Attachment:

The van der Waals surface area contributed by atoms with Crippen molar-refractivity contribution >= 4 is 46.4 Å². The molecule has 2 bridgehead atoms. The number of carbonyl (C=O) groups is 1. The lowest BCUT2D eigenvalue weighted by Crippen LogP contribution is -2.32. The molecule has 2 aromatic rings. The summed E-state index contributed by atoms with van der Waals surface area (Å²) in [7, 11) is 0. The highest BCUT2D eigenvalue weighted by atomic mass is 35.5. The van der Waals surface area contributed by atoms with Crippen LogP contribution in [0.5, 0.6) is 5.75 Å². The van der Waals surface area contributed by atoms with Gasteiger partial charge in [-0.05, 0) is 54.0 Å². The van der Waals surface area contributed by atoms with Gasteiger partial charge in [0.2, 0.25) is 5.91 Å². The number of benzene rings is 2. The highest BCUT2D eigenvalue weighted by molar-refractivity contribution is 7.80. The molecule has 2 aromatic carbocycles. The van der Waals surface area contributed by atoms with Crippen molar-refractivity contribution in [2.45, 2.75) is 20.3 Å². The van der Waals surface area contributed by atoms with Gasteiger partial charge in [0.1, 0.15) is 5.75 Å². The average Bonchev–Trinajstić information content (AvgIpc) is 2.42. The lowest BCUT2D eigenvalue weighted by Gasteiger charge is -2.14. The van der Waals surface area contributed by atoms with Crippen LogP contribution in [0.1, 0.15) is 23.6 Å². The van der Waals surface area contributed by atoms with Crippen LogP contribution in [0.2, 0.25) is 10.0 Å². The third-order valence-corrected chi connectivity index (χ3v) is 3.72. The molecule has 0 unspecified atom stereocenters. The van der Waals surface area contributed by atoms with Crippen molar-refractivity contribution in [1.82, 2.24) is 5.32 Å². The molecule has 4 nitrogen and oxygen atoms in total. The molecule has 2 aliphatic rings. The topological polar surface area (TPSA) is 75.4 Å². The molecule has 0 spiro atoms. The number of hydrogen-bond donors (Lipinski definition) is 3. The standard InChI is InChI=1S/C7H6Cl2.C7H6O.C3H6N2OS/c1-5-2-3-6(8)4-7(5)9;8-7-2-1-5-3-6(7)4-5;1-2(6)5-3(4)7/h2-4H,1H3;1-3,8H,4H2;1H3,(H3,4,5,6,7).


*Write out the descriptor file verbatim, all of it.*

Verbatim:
The van der Waals surface area contributed by atoms with Crippen molar-refractivity contribution >= 4 is 46.4 Å². The molecule has 2 bridgehead atoms. The number of carbonyl (C=O) groups is 1. The lowest BCUT2D eigenvalue weighted by Crippen LogP contribution is -2.32. The molecule has 2 aromatic rings. The summed E-state index contributed by atoms with van der Waals surface area (Å²) in [7, 11) is 0. The highest BCUT2D eigenvalue weighted by atomic mass is 35.5. The van der Waals surface area contributed by atoms with Crippen LogP contribution in [0.5, 0.6) is 5.75 Å². The van der Waals surface area contributed by atoms with Gasteiger partial charge in [-0.05, 0) is 54.0 Å². The van der Waals surface area contributed by atoms with Gasteiger partial charge in [0.2, 0.25) is 5.91 Å². The number of benzene rings is 2. The highest BCUT2D eigenvalue weighted by molar-refractivity contribution is 7.80. The molecule has 2 aromatic carbocycles. The van der Waals surface area contributed by atoms with Crippen molar-refractivity contribution in [2.45, 2.75) is 20.3 Å². The van der Waals surface area contributed by atoms with Gasteiger partial charge in [0.1, 0.15) is 5.75 Å². The average Bonchev–Trinajstić information content (AvgIpc) is 2.42. The lowest BCUT2D eigenvalue weighted by Gasteiger charge is -2.14. The van der Waals surface area contributed by atoms with Crippen LogP contribution in [0.1, 0.15) is 23.6 Å². The van der Waals surface area contributed by atoms with Crippen LogP contribution in [0.2, 0.25) is 10.0 Å². The third-order valence-corrected chi connectivity index (χ3v) is 3.72. The molecule has 0 unspecified atom stereocenters. The van der Waals surface area contributed by atoms with Crippen molar-refractivity contribution in [1.82, 2.24) is 5.32 Å². The molecule has 4 nitrogen and oxygen atoms in total. The molecule has 2 aliphatic rings. The topological polar surface area (TPSA) is 75.4 Å². The molecule has 0 spiro atoms. The number of hydrogen-bond donors (Lipinski definition) is 3. The standard InChI is InChI=1S/C7H6Cl2.C7H6O.C3H6N2OS/c1-5-2-3-6(8)4-7(5)9;8-7-2-1-5-3-6(7)4-5;1-2(6)5-3(4)7/h2-4H,1H3;1-3,8H,4H2;1H3,(H3,4,5,6,7).